Tell me your story?

Intro: In response to Sujatha Fernandes’ talk on The Uses of Narrative in Organizing for Social Justice on October 4th, current OHMA student Nairy AbdElShafy reflects on how individuals choose to curate their own stories, when given the space and agency to do so and how this serves as a representation of their own culture and history.

In this technological age, we’re pressed daily into curating our stories and sharing them with the world. In our discussion with Sujatha Fernandes prior to her talk on how technology is affecting the dynamic of curated storytelling, she referred to how digital technology has us presenting curated versions of ourselves and in turn, consuming curated stories of others, abbreviated by a twitter character limit.

This is not totally new. As an Egyptian, I have grown up with the legacy of the pharaohs. They presented themselves to the world as strong, tall and powerful. Isn’t this a strong reflection of their era’s principles and power struggles? If you dig deeper, though, you’ll find a period that depicted short pharaohs, even overweight ones. And that was representative of the era’s vision for realism and breaking the cycle of power.

A current trend within organizations: many actively seek to use curated stories for marketing and advocacy purposes. Sujatha mentioned the rise of content strategists, helping your organization better tell your story. There’s a whole model for how your story should look, how you present yourself, your life goals, aspirations, challenges, crisis point and what you’re asking the audience to do: support your cause, become impressed or inspired? Working with grassroots activists, Sujatha found that many individuals feel tired after sharing their same curated story over and over- with a sense of being disciplined into a particular model.

I can’t help but wonder, what happens when individuals are given free reign to make up their own story? Would they present themselves as you perceive them? Or differently? Would their projected image of themself fit with yours?

Would it influence your view?

Our professor, Nyssa Chow, encourages us to ask our narrators: “What do you need to tell me/ I need to know so I can understand you?” Asking individuals to tell us their own stories in this open way without an agenda or a set curated model would almost always prove to be one of the most powerful tools to understand them and their society.

“What a culture will most readily tell about itself, what people feel to be the safest form of self-presentation, can be very revealing”

- Alessandro Portelli: “Oral History as Genre”,The Battle of Valle Guila: Oral History and the Art of Dialogue

Through my volunteer work in different projects collecting first hand narratives, I was always curious by the choices individuals made, on how they wanted to present themselves. I was the local coordinator for the collection of stories in Faces of Nuba, a project aiming at documenting Nubian culture and displacement in Aswan, asking different Nubians about themselves and life in Nuba. My team and I explained to the island’s inhabitants the idea behind the “oral history” methodology and how they can choose their own story to tell about Nuba, and the experiences they want to share. One of our interviewees surprised us by being very adamant about the “visuals” of his representation. He wouldn’t let us interview him or take any pictures until he had his props ready.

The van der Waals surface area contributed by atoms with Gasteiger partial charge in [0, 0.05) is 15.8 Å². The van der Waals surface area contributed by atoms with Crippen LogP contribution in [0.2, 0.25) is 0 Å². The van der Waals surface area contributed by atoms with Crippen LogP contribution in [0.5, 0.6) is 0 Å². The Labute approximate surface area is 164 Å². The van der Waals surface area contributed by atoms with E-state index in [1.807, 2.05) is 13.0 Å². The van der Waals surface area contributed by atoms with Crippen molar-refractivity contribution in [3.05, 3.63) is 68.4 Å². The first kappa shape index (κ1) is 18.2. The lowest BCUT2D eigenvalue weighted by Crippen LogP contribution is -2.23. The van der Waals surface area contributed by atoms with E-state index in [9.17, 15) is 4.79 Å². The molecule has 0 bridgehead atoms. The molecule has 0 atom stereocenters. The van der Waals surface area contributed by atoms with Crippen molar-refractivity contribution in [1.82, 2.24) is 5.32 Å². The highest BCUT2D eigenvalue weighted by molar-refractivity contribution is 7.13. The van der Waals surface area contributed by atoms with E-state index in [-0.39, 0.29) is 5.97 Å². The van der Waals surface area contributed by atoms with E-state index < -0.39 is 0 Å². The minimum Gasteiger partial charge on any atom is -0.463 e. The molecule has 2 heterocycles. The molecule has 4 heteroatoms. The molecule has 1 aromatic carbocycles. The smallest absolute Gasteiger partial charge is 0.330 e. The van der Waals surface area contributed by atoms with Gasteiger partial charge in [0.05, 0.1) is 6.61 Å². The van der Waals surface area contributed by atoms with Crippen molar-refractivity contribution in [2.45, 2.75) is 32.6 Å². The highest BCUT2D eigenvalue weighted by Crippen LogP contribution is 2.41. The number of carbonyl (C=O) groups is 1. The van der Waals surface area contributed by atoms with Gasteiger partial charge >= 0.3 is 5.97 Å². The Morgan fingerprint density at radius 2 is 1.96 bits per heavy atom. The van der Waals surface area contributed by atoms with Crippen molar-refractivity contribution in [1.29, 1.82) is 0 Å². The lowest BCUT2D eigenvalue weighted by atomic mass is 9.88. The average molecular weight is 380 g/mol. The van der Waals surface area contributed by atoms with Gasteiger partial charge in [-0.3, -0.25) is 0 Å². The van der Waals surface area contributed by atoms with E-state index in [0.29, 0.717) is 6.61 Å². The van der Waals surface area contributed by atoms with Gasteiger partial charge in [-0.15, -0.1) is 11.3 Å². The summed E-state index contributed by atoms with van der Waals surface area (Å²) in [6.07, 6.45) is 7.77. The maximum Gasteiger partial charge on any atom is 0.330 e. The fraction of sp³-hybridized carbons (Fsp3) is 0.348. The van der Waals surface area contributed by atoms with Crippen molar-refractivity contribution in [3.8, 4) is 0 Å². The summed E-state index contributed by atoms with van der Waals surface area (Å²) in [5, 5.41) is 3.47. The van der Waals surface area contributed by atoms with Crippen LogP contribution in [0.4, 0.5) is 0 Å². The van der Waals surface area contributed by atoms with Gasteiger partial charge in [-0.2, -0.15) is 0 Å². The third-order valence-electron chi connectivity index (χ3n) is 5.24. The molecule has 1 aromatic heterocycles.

Sayed Hussein Hassan - Heissa Island, Egypt. Photo credit: Julia Bianchini.

Sayed Hussein Hassan - Heissa Island, Egypt. Photo credit: Julia Bianchini.

He believes there’s an image of Nubians to be upheld, that recognizes their history and heritage. His traditional Nubian costume, and the image of the great Nubian king should always be remembered. The welcome sign is to show Nubians’ hospitality to visitors from all over the world. To him; the Nubian language must be protected. This is how he presents himself as a Nubian to us, and the world.

Another workshop I volunteered in documented the stories of the lives of Syrian asylum seekers and refugees in New Damietta, Egypt as a part of different local workshops documenting heritage narratives. A woman I interviewed -to whom I explained she could choose to talk about any aspect of her life in Egypt- decided to talk about the difficult processes she had to go through to finalize her daughter’s legal paperwork for school. She expanded on her journey all over Egypt: walking, riding cars, buses and trucks, to get permissions, stamps, getting their passports and residencies renewed, with her daughters and son beside her, laughing, saying she calls herself: Bent- Battuta (the female version of "Ibn- Battuta" the explorer/ traveller) because of all her paperwork adventures.

This story is a true reflection of her strength, resilience and persistence and a mirror of Egypt’s bureaucracy, as a system that even Egyptians experience and which is amplified ten-fold for foreigners and refugees.

I could only wonder how an organization would have wanted her to curate her story. Would they have asked her to point out that she was a single mother? Would they have given her the space to identify herself as an adventurer and an explorer, rather than a victim?

How would you curate your own story?

Nairy is a social activist with a passion for community service and social work. Currently a Fulbright Scholar to OHMA program, she draws from her experience in volunteering and working with refugees through different local NGOs in Egypt and international humanitarian organizations to attempt at a documentation of identity and movement narratives for social change.

Source: The Ethics of Curated Storytelling